Last Monday, I went on a challenge to raise money for World Vision and cycled almost 63Km (39 miles) in the hilly and stunning countryside of the Peak District.
We started from the Youth Hostel in Eyam where we stayed, cycled to our first stop in Buxton, then through the delicious village of Bakewell, where we had longer stop and then back up to Eyam.
Not a cyclist!
Whilst I consider myself fit, I’m not a big fan of endurance sports and I’ve never had the experience to cycle on the road and for such a distance. Cycling for me, is a fun way to go from A to B and see some nice scenery on the way. I also didn’t have time to practice since both our practice sessions were cancelled, one due to the weather, and the other because I got bitten by a bug, and my ankle swelled up like a balloon!
So this was definitely a challenge and I didn’t know what to expect!
Cyclists at the ready!
The nine of us were well equipped though, with a few cyclists in the group who took care of briefing us about the route, the ‘codes’ to stay safe on the road and who supported the less experienced cyclists like me, so that no-one was left behind.
We were told, there were three high climbs! Indeed there was, but not only that, loads of ups and downs in between. So the legs were constantly being challenged, as going downhill goes fast whilst going uphill is much slower! Plus, sharing the busy roads with lorries, buses and tractors overtaking us or crossing us on narrow roads was also challenging.
The first real climb which went from 13% to 17% incline at some point, was a disaster. I just couldn’t stay on my bike, and had to come off and push it! I wasn’t the only one, it was tough! Both my legs and lungs just gave up. Couldn’t do any more.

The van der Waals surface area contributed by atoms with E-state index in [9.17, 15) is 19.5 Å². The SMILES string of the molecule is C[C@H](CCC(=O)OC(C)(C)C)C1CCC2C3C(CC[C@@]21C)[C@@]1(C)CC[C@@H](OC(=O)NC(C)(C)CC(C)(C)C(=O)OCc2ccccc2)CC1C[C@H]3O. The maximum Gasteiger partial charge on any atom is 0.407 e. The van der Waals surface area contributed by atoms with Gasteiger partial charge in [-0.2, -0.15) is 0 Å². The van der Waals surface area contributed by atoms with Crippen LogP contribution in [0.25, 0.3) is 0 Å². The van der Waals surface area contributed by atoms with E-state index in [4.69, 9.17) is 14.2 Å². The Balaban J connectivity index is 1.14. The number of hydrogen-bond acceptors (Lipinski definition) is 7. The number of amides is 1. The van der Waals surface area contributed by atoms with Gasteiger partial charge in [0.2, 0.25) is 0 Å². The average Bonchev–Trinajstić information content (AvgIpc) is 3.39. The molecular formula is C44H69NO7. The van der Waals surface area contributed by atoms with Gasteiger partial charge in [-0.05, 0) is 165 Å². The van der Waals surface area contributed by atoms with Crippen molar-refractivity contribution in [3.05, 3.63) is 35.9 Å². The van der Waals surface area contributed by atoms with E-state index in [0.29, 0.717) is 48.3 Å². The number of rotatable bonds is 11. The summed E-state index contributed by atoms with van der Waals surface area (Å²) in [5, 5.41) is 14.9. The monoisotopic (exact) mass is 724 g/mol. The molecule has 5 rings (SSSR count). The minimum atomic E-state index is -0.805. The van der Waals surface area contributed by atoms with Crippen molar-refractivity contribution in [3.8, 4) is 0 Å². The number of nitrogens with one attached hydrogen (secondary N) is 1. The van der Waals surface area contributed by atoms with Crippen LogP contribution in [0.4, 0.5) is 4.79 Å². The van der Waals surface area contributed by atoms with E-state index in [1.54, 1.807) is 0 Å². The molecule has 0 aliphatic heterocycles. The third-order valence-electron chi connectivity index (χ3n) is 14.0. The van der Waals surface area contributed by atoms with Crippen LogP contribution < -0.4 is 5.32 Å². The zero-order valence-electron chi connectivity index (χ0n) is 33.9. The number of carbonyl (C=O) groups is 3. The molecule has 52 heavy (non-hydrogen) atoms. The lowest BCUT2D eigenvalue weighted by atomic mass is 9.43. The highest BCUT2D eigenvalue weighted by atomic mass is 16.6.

The second climb was more gentle but long, and whilst I stayed on the bike, by the end of it, my muscles were super stiff and started to cramp up, especially the thighs.
Getting ready for the last climb
I took the opportunity at one of our stop to recover as much as possible before the final climb, which I was a bit anxious about.
At first I pushed myself, standing up, pressing down as hard as I could on the pedals. But this tempo, whilst giving me a little boost to start with was not sustainable. And whilst I overtook the lady who’s an experienced rider, I knew I wouldn’t last very long, and will have to stop and push my bike.
Learning the technique
I decided to slow right down, like my colleague, and follow her pace, which was so slow, I could have walked beside her comfortably. But this was the way to go. Whilst I thought that my hybrid bike wouldn’t be great for this challenge, the fact that I had a good range of gears was a saviour.
I put my bike on the lowest gear, and just kept going! Super slow, but steady and made it to the top!
What I learned: slow down!
What I’ve learned during this challenge is such a great metaphor for life. Life can be hard, and it’s OK to push through at times but you can’t push through for too long otherwise you burn out. And at some point you’ll have to slow down or even stop to recover.
So when life throws at us a bigger challenges, it’s not about pushing through, it’s about finding the right rhythm that will keep us going, so that we don’t burn out.
With the correct pace achieved, we can actually go so much further than we thought we would.
So, this was my big life lesson: go steady, slowly and you can achieve so much!
Here’s the blog that one of my fellow cyclist (much more experienced than me) wrote: https://www.veloann.com/post/cycling-the-peaks-for-a-great-cause. Super grateful to have shared this cycling challenge with such wonderful people. I’ll definitely do this again.
At the time of writing, I’ve reached 68% of my fundraising target, please help me reach 100%: just £5 will feed a hungry child for 2 weeks. Thank you 🙏